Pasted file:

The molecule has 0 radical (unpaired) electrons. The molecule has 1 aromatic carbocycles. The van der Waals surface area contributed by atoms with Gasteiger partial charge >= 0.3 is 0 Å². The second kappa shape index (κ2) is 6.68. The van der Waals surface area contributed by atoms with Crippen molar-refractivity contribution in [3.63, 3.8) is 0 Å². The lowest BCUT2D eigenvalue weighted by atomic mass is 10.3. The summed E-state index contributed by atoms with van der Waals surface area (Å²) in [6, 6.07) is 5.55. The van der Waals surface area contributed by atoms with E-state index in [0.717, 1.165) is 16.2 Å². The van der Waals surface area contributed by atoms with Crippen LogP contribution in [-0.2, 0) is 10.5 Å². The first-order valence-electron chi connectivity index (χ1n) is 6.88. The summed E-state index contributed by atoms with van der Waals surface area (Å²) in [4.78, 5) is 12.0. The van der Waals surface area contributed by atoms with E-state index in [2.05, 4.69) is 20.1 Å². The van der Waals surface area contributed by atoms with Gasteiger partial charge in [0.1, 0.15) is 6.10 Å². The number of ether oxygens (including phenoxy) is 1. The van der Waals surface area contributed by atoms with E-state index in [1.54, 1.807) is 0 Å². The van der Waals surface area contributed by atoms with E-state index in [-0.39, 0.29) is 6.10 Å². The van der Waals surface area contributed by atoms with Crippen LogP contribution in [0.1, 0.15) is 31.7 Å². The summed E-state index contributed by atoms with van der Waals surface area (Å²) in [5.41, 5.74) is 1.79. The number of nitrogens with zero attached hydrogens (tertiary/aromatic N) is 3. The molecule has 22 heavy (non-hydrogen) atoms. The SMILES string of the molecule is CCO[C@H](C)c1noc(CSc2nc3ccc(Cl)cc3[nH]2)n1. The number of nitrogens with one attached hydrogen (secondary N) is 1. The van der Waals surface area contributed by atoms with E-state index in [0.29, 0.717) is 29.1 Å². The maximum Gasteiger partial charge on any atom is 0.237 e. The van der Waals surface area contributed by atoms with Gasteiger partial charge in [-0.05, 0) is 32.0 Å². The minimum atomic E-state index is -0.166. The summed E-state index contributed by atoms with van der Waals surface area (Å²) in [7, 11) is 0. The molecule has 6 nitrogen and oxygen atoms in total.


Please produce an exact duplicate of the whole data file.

The molecule has 0 radical (unpaired) electrons. The molecule has 1 aromatic carbocycles. The van der Waals surface area contributed by atoms with Gasteiger partial charge >= 0.3 is 0 Å². The second kappa shape index (κ2) is 6.68. The van der Waals surface area contributed by atoms with Crippen molar-refractivity contribution in [3.63, 3.8) is 0 Å². The lowest BCUT2D eigenvalue weighted by atomic mass is 10.3. The summed E-state index contributed by atoms with van der Waals surface area (Å²) in [6, 6.07) is 5.55. The van der Waals surface area contributed by atoms with E-state index in [0.717, 1.165) is 16.2 Å². The van der Waals surface area contributed by atoms with Crippen LogP contribution in [-0.2, 0) is 10.5 Å². The first-order valence-electron chi connectivity index (χ1n) is 6.88. The summed E-state index contributed by atoms with van der Waals surface area (Å²) in [4.78, 5) is 12.0. The van der Waals surface area contributed by atoms with E-state index in [2.05, 4.69) is 20.1 Å². The van der Waals surface area contributed by atoms with Gasteiger partial charge in [0.1, 0.15) is 6.10 Å². The number of ether oxygens (including phenoxy) is 1. The van der Waals surface area contributed by atoms with E-state index in [1.54, 1.807) is 0 Å². The van der Waals surface area contributed by atoms with E-state index in [-0.39, 0.29) is 6.10 Å². The van der Waals surface area contributed by atoms with Crippen LogP contribution in [0.1, 0.15) is 31.7 Å². The summed E-state index contributed by atoms with van der Waals surface area (Å²) in [5.41, 5.74) is 1.79. The number of nitrogens with zero attached hydrogens (tertiary/aromatic N) is 3. The molecule has 22 heavy (non-hydrogen) atoms. The SMILES string of the molecule is CCO[C@H](C)c1noc(CSc2nc3ccc(Cl)cc3[nH]2)n1. The number of nitrogens with one attached hydrogen (secondary N) is 1. The van der Waals surface area contributed by atoms with E-state index in [0.29, 0.717) is 29.1 Å². The maximum Gasteiger partial charge on any atom is 0.237 e. The van der Waals surface area contributed by atoms with Gasteiger partial charge in [-0.05, 0) is 32.0 Å². The minimum atomic E-state index is -0.166. The summed E-state index contributed by atoms with van der Waals surface area (Å²) in [7, 11) is 0. The molecule has 6 nitrogen and oxygen atoms in total.